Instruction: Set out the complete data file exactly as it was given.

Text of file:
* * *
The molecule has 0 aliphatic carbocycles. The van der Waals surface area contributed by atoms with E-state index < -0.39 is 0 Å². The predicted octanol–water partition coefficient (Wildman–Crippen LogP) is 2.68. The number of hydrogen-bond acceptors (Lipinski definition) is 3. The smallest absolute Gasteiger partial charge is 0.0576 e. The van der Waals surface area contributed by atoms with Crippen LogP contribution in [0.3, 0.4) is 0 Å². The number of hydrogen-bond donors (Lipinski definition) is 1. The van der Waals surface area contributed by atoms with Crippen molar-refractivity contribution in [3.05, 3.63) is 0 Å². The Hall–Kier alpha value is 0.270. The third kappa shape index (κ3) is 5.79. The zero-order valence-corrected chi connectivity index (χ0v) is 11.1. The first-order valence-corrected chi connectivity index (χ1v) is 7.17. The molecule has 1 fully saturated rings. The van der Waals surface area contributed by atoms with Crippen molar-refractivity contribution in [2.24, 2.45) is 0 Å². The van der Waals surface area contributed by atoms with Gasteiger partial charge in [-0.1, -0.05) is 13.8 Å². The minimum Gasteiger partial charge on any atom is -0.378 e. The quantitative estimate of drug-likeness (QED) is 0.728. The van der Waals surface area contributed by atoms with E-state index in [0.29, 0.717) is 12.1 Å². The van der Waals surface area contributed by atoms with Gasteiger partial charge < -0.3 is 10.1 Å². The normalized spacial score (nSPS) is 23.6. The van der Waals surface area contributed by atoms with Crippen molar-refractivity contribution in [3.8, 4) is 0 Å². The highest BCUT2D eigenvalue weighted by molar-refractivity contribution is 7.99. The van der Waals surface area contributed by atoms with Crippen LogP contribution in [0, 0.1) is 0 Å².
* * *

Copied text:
The molecule has 0 aliphatic carbocycles. The van der Waals surface area contributed by atoms with E-state index < -0.39 is 0 Å². The predicted octanol–water partition coefficient (Wildman–Crippen LogP) is 2.68. The number of hydrogen-bond acceptors (Lipinski definition) is 3. The smallest absolute Gasteiger partial charge is 0.0576 e. The van der Waals surface area contributed by atoms with Crippen LogP contribution in [0.3, 0.4) is 0 Å². The number of hydrogen-bond donors (Lipinski definition) is 1. The van der Waals surface area contributed by atoms with Crippen molar-refractivity contribution in [3.05, 3.63) is 0 Å². The Hall–Kier alpha value is 0.270. The third kappa shape index (κ3) is 5.79. The zero-order valence-corrected chi connectivity index (χ0v) is 11.1. The first-order valence-corrected chi connectivity index (χ1v) is 7.17. The molecule has 1 fully saturated rings. The van der Waals surface area contributed by atoms with Crippen molar-refractivity contribution in [2.24, 2.45) is 0 Å². The van der Waals surface area contributed by atoms with Gasteiger partial charge in [-0.1, -0.05) is 13.8 Å². The minimum Gasteiger partial charge on any atom is -0.378 e. The quantitative estimate of drug-likeness (QED) is 0.728. The van der Waals surface area contributed by atoms with E-state index in [0.29, 0.717) is 12.1 Å². The van der Waals surface area contributed by atoms with Gasteiger partial charge < -0.3 is 10.1 Å². The normalized spacial score (nSPS) is 23.6. The van der Waals surface area contributed by atoms with Crippen molar-refractivity contribution in [3.8, 4) is 0 Å². The highest BCUT2D eigenvalue weighted by molar-refractivity contribution is 7.99. The van der Waals surface area contributed by atoms with Crippen LogP contribution in [0, 0.1) is 0 Å².